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Rise of 'homegrown' threat changes face of terrorism

The face of terrorism is changing in the United States as the country comes to terms with the rising threat of "homegrown" terrorists who look and sound nothing like Hollywood typecasts.

world Updated: Mar 18, 2010 12:11 IST

The face of terrorism is changing in the United States as the country comes to terms with the rising threat of "homegrown" terrorists who look and sound nothing like Hollywood typecasts.

A tall, fair-skinned American named David Coleman Headley is set to plead guilty in a Chicago court Thursday to using his Western appearance as a cover while scoping out targets in India for the deadly 2008 Mumbai siege and plotting to attack a Danish newspaper.

Five middle class college students from Virginia were meanwhile slapped with terrorism charges in Pakistan Wednesday after being caught on their way to allegedly join up with Taliban-led militants fighting US and NATO troops in Afghanistan.

Colleen LaRose -- a blond, blue eyed Texan who converted to Islam and adopted the moniker JihadJane after meeting extremists online -- was charged with plotting an assassination in Sweden and seeking out new recruits in an indictment unsealed this month.

LaRose's transformation is "one of our worst nightmares playing out," said Jerrold Post, author of "The Mind of the Terrorist" and director of the political psychology program at George Washington University.

"Individuals carrying American, British, French, any European passport who are indistinguishable from other citizens and who have been somehow radicalized... I have every reason to believe this will be increasing in frequency," Post told AFP in a recent interview.

US counterterrorism agencies are "concerned" about the influence of inspirational figures who reach out online to radicalizing new adherents, said Dennis Blair, the director of National Intelligence.

One such figure is Anwar al-Aulaqi, a radical imam who was born in New Mexico and is believed to be hiding in Yemen, Blair told a congressional hearing last month in his annual threat assessment last month.

Al-Aulaqi has been cited as an influence on three of the hijackers in the September 11, 2001 attacks and was in e-mail contact with Major Nadal Hassan, the army psychiatrist accused of opening fire at the Fort Hood army base and killing 13 people in November.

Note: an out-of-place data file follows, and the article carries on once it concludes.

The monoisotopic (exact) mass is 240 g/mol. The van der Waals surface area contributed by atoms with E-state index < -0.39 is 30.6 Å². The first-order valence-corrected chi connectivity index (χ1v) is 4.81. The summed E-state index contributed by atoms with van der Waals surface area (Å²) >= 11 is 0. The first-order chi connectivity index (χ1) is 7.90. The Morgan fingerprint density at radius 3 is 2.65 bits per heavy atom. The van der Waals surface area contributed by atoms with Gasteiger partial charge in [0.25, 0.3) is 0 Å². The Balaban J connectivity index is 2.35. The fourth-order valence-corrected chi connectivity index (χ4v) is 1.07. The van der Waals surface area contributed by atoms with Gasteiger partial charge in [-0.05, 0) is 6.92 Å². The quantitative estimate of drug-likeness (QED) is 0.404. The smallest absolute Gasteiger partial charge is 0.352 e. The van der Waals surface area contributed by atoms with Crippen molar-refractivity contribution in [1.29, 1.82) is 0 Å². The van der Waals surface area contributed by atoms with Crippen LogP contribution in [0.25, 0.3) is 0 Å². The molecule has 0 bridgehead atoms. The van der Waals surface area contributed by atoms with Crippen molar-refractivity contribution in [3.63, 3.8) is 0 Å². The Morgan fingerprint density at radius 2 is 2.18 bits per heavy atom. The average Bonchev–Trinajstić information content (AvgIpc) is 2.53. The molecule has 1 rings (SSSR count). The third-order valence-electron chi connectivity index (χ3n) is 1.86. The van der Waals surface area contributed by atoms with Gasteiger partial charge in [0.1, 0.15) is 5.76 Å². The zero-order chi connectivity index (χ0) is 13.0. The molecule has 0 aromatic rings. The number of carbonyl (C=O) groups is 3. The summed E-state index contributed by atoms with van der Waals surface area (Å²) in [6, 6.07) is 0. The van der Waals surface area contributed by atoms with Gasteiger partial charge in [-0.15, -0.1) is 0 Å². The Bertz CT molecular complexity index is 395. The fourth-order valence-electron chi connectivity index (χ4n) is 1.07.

He has also been linked to a Nigerian student accused of trying to blow up a Detroit-bound flight with explosives in his underwear on Christmas Eve and Sharif Mobley, a New Jersey-born man arrested in Yemen this month on terror charges.

"Thus far, radicalization of groups and individuals in the United States has done more to spread jihadist ideology and generate support for violent causes overseas than it has produced terrorists targeting the homeland," Blair said.

"The tragic violence at Fort Hood last year underscores our concerns about the damage that even an individual or small number of homegrown extremists can do if they have the will and access."

Rising political tensions following the election of the nation's first black president combined with a lengthy and deep economic downturn has also led to the growth of other forms of domestic terrorism.

The number of extremist groups and armed militias which advocate radical anti-government doctrines and conspiracy theories nearly tripled last year to 512 from 149 in 2008, according a recent report by to the Southern Poverty Law Center, which tracks the activities of hate groups.

While the movement has not spurred any organized attacks like the 1995 Oklahoma City bombing that left 168 people dead, there have been a number of high-profile attacks by frustrated men who espouse radical anti-government views.

A mentally unstable California man opened fire on police officers outside the Pentagon earlier this month after apparently posting rants online about the "barbaric US government" and warning of a coming "new dark age."

A Texas pilot who was described by his friends as "easygoing" flew his single-engine plane into an Austin tax office last month after posting a rambling suicide note online describing his longstanding grudge against the government.

Prominent columnist Leonard Pitts said the Jihad Jane case -- along with other home-grown terrorists like former Chicago gang member Jose Padilla who was accused of plotting to detonate a 'dirty bomb -- shows how foolish it would be for counter-terrorism agencies to rely on racial profiling.

"Evil is an equal opportunity employer," he said.